It’s time for USA vs Canada, Installment No. It’s Happened Too Many Times For Anyone to Count. For the 12th year in a row, the gold medal at a major women’s hockey international tournament (Olympics or World Championships) will come down to a matchup between the Americans and Canadians, who meet at the Gangneung Hockey Centre on Wednesday night (Thursday afternoon in Pyeongchang).
In the United States, the game starts Wednesday at 11:10 p.m. ET and will be broadcast on NBC Sports Network. If you don’t have cable or a cable log-in, you can watch a free live stream of NBCSN on your computer, phone or streaming device by signing up for a free trial of one of the following cable-free, live-TV streaming services:
FuboTV: NBCSN is included in the “Fubo Premier” channel package. You can sign up for a free 7-day trial, and you can then watch the game live on your computer via the FuboTV website, or on your phone, tablet or streaming device via the FuboTV app.
DirecTV Now: NBCSN is included in each of DirecTV Now’s four main channel packages. You can sign up for a free 7-day trial no matter what package you choose, plus you can get a free Amazon Fire TV if you prepay two months. Once signed up, you can watch the game live on your computer via the DirecTV Now website, or on your phone, tablet or streaming device via the DirecTV Now app.
Hulu With Live TV: In addition to an extensive Netflix-like on-demand streaming library, Hulu now also offers a bundle of live TV channels, including NBCSN. You can sign up for a free 7-day trial, and you can then watch the game live on your computer via the Hulu website, or on your phone, tablet or streaming device via the Hulu app.
Sling TV: NBCSN is included in the “Sling Blue” channel package. You can sign up for a free 7-day trial, and you can then watch the game live on your computer via the Sling TV website, or on your phone, tablet or streaming device via the Sling TV app.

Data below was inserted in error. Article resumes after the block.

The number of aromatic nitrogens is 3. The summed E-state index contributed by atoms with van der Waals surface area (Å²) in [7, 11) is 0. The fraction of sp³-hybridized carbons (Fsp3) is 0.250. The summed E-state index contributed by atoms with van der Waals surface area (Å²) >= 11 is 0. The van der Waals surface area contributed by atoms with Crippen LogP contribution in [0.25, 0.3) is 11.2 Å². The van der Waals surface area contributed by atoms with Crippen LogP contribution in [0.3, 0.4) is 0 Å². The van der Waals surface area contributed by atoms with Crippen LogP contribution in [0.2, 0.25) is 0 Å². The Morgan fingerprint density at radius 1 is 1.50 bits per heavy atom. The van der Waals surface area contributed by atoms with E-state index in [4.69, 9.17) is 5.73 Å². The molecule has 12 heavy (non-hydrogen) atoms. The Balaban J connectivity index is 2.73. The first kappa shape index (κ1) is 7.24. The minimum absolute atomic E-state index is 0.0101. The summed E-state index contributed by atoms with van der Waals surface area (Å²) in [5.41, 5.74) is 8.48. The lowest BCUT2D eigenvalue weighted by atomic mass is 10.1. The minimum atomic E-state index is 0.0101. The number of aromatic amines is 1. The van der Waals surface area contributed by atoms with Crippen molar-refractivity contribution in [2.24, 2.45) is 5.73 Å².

In addition to being able to watch the NBCSN simulcast via the above streaming services, you can also watch the game live (or a replay of the game if you miss it live) on your computer via NBCOlympics.com, or on your phone, tablet or streaming device via the NBC Sports app. To watch this stream, you’ll have a 30-minute free preview before needing to sign in to your TV provider, but you can use your Hulu, DirecTV Now, FuboTV, or Sling TV credentials to do that.
The rivalry goes back a long time (the USA and Canada women’s hockey teams have met in the gold medal game at all 18 World Championships and four of the five Olympics), but things really escalated in Sochi.
During that 2014 gold medal game, the United States led 2-0 with under four minutes remaining and seemed certain to top the podium at the Olympics for the first time since 1998. But Canada got one back with about 3:30 remaining, and after the USA hit the post on an empty net, the Canadians equalized in the final minute and would go on to win in overtime.
“It’s like having a bad relationship and it going sour. That’s what it is,” said USA forward Hilary Knight, who has twice taken Olympic silver while watching Canada celebrate gold. “It’s always going to be there. It’s innately a part of your fabric. At the same time, it’s motivated me tremendously.
These teams met in group play last week, with Canada securing the 2-1 victory. However, Team USA out-shot their northern neighbors 45-23 in that one, and they’re confident a similar output will yield different results this time around.
“Look at the opportunities we’ve had within a 15-foot radius of the net. I would say 80 percent of our scoring chances have come from that area,” coach Robb Stauber said. “If anyone came and watched our last three or four practices, we’re doing exactly what we think is going to happen in a game. It seems like a decent plan; now we have to execute it.”
The Americans have taken down Canada in four-straight World Championships, as well as seven of the last eight, but the rivalry won’t truly shift in their direction until they can secure Olympic gold. On Wednesday night, we’ll see if they can finally clear that hurdle, or if Canada can win Olympic gold for a fifth-straight time.